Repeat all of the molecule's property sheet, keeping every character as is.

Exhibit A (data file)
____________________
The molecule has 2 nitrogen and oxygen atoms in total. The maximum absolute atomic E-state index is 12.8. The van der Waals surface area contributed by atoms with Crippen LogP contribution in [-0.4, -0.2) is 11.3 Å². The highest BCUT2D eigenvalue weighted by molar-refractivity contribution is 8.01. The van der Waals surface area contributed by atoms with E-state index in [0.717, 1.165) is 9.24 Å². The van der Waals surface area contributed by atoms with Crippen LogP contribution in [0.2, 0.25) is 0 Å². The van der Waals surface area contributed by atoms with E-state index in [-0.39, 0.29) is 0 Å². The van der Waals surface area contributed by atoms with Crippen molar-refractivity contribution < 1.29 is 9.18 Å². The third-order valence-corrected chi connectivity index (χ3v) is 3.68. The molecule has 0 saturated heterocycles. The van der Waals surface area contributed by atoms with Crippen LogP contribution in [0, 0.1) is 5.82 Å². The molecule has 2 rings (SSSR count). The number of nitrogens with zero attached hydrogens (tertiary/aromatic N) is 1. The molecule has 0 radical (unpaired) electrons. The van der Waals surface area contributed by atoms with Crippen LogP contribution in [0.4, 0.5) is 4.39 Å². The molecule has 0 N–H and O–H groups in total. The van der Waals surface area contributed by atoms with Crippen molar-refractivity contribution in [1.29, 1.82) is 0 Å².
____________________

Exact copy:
The molecule has 2 nitrogen and oxygen atoms in total. The maximum absolute atomic E-state index is 12.8. The van der Waals surface area contributed by atoms with Crippen LogP contribution in [-0.4, -0.2) is 11.3 Å². The highest BCUT2D eigenvalue weighted by molar-refractivity contribution is 8.01. The van der Waals surface area contributed by atoms with E-state index in [0.717, 1.165) is 9.24 Å². The van der Waals surface area contributed by atoms with Crippen LogP contribution in [0.2, 0.25) is 0 Å². The van der Waals surface area contributed by atoms with E-state index in [-0.39, 0.29) is 0 Å². The van der Waals surface area contributed by atoms with Crippen molar-refractivity contribution < 1.29 is 9.18 Å². The third-order valence-corrected chi connectivity index (χ3v) is 3.68. The molecule has 0 saturated heterocycles. The van der Waals surface area contributed by atoms with Crippen LogP contribution in [0, 0.1) is 5.82 Å². The molecule has 2 rings (SSSR count). The number of nitrogens with zero attached hydrogens (tertiary/aromatic N) is 1. The molecule has 0 radical (unpaired) electrons. The van der Waals surface area contributed by atoms with Crippen LogP contribution in [0.4, 0.5) is 4.39 Å². The molecule has 0 N–H and O–H groups in total. The van der Waals surface area contributed by atoms with Crippen molar-refractivity contribution in [1.29, 1.82) is 0 Å².